How to use these resources
Creating a strong CV will show help you show employers why you’re the right person for the job.
If you’re here, it’s probably because you’re following the skills workbook and have arrived at the section on CVs. Because there was too much information to include in the page, you can find the rest of the information below.
What CV format should I use?
The format should draw attention to the best, strongest parts of your CV. Your CV should put the focus on your competencies and academic achievements.
If you have no experience, a skills-based CV will usually be the best option. The skills section is located below the personal statement, listing categories of competencies you’ve developed through study, which you can then go into more specific detail about using bullet points. For example, under IT, you could record some of the programmes you’re familiar with and what you’ve done with them, such as “created and managed spreadsheets in Microsoft Excel.”
Another option is the reverse chronological CV format. This format is the most popular with employers. Your work history will be the most prominent section in the CV. As most young people have little to no work experience, this format usually isn’t suitable. However, if you’ve had a relevant weekend job or part-time role at a family business, then this format could be the best choice for you.
There are several key parts that make up a CV:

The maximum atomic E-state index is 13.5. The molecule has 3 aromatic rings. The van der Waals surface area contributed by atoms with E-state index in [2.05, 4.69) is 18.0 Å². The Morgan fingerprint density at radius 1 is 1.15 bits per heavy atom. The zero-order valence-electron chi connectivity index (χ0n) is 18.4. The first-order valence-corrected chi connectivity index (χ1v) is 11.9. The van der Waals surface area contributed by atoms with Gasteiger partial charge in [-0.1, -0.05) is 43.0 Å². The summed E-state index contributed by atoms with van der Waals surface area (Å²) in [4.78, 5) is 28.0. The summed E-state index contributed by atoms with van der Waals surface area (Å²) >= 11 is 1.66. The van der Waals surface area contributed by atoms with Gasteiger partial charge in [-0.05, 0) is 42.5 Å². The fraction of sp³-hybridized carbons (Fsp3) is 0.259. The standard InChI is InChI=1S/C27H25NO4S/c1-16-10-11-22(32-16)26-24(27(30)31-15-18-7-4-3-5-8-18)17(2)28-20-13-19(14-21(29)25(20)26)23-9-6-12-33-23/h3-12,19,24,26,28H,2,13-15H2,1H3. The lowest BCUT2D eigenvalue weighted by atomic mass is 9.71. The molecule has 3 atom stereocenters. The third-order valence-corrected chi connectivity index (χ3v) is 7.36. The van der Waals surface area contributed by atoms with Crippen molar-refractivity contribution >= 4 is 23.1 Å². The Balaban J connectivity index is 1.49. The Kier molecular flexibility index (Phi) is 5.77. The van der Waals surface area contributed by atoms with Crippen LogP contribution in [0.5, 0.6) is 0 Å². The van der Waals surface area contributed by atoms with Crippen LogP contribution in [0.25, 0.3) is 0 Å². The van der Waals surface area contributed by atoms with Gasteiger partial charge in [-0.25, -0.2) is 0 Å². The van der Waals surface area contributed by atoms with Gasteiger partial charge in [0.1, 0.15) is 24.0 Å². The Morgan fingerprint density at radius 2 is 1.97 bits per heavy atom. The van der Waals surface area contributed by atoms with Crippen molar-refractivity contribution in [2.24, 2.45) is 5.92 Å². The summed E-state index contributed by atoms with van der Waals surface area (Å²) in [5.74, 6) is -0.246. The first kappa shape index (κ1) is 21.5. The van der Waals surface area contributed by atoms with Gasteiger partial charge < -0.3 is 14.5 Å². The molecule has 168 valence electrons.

Hobbies and interests (optional), extra-curricular activities
Don’t take this section for granted. If employers don’t know how to reach you, they can’t offer you an interview. Always double-check your details are correct before you submit your CV.
You’ll need to include:
Your full name
Make sure your email and phone number are up-to-date and correct. Does your personal email sound professional? It’s a good idea to set one up rather than use your everyday email address, as it can help you look extra professional.
The personal statement on your CV usually appears at the top, below your contact details. It should be a short and impactful summary of what’s to come in your CV – and it needs to grab recruiters’ attention from the start. The key is to identify the best and most relevant strengths in your CV.
As it’s only two or three sentences long, the personal statement will need to include only the most vital details. First, make sure you’ve read and understood the job description. What are two or three core qualities that the recruiter is looking for? It might be ‘teamwork’ or ‘customer service experience’.
Next, find two or three qualities and competencies you possess that closely match the job description. If you have no experience, these could be ‘enthusiasm’, ‘eagerness to learn’, and ‘a track record of hard work at school’.
Work and practical experience
Even if you don’t have any work experience yet, you’ve probably got more relevant experience for getting a job than you think. Consider your extra-curricular activities, projects and hobbies.